This finding also illustrates the power of the student-centric approach enabled by technology, where students typically work at their own pace. Each student can take the time required to complete the course with demonstrated achievement. A few students will take longer than the traditional semester length, but not many.
Finding 6: Online collaboration increases learning productivity and student engagement.
Online collaboration contributes to improved graduation rates and other academic improvements. Collaboration and interaction among students have long been viewed as important factors in improving student achievement, and participation in study groups is a good predictor of success in college.
Finding 7: Daily use of technology delivers the best return on investment (ROI).
Schools must incorporate technology into daily teaching to realize the benefits. The daily use of technology in core classes correlates highly to the desirable education success measures (ESMs). Daily technology use is a top-five indicator of better discipline, better attendance, and increased college attendance.
SUHSD’s 2013-2014 Priorities
1. SUHSD will communicate with all stakeholders (teachers, students, parents, community) across a variety of platforms and media.
2. SUHSD will examine the role project based learning activities play in helping students be more engaged and responsible learners.
3. SUHSD will make search engines available to all students on a daily basis. Teachers will receive the training they need to model best search practices as they pertain to learning in school.
4. SUHSD will use a learning management system (Canvas) for assignments, homework, and communication about grades and attendance.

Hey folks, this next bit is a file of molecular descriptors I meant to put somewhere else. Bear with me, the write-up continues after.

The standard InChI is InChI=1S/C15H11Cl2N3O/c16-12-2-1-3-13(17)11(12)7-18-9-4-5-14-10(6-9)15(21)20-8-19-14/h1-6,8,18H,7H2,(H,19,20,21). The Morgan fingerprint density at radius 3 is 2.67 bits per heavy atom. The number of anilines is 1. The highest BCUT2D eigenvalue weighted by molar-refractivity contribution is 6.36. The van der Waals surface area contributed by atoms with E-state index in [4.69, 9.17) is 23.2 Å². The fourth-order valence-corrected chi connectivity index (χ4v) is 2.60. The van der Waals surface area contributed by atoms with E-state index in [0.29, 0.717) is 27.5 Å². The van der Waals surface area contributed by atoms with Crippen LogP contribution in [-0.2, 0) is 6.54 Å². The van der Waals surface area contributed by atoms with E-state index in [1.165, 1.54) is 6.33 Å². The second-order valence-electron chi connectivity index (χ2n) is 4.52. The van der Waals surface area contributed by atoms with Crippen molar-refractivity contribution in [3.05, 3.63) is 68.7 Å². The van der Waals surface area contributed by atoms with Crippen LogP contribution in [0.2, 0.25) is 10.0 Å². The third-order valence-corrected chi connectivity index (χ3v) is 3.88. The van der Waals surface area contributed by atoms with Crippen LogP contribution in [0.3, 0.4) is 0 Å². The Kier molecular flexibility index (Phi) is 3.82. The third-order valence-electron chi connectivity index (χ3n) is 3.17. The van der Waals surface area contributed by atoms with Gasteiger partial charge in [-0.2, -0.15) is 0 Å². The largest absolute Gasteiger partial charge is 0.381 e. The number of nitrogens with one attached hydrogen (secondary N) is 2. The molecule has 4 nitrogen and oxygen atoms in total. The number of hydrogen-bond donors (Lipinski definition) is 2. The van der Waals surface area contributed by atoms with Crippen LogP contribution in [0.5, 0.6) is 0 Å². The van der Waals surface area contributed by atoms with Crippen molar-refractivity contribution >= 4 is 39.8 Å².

5. SUHSD will use online summative and formative assessments.
6. SUHSD will have a clear and progressive social media policy that provides guidelines for the proper integration of social media for networking, collaboration and communication.
7. SUHSD will provide students with opportunities to use productivity tools that teach the use of spreadsheets, graphs, tables, and charts on a daily basis.
8. SUHSD teachers will use technology in the classroom with students in order to check for understanding as well as to promote collaboration.
9. SUHSD will learn about the integration of virtual field trips to build students’ understanding of the world around them and outside their communities.
10. SUHSD will emphasize effective school leadership in the area of 1-1 learning. Principals will be introduced to and learn about the following nine key measures of principal effectiveness:
- skillful change leadership
- conceptual and tactical understanding (of 1-1)
- real system reform versus “tinkering around the edges”
- communication about best practices
- a shared and inspiring vision
- stakeholder buy-in
- consistent, open communication with and among stakeholders
- planning for technology acquisition, implementation, and assessment
11. SUHSD will provide on site professional development involving teachers as learners, librarians, support staff, and administrators with a focus on the following:
- co-planning on a weekly basis
- coaching on a weekly basis
- debriefing on coaching and mentoring
- district-provided professional learning
- faculty department training
- in-class shoulder to shoulder mentoring
- online professional learning
- teacher collaboration
 Information from Project Red 2010 Research Report: http://projectred.org/about/research-overview.html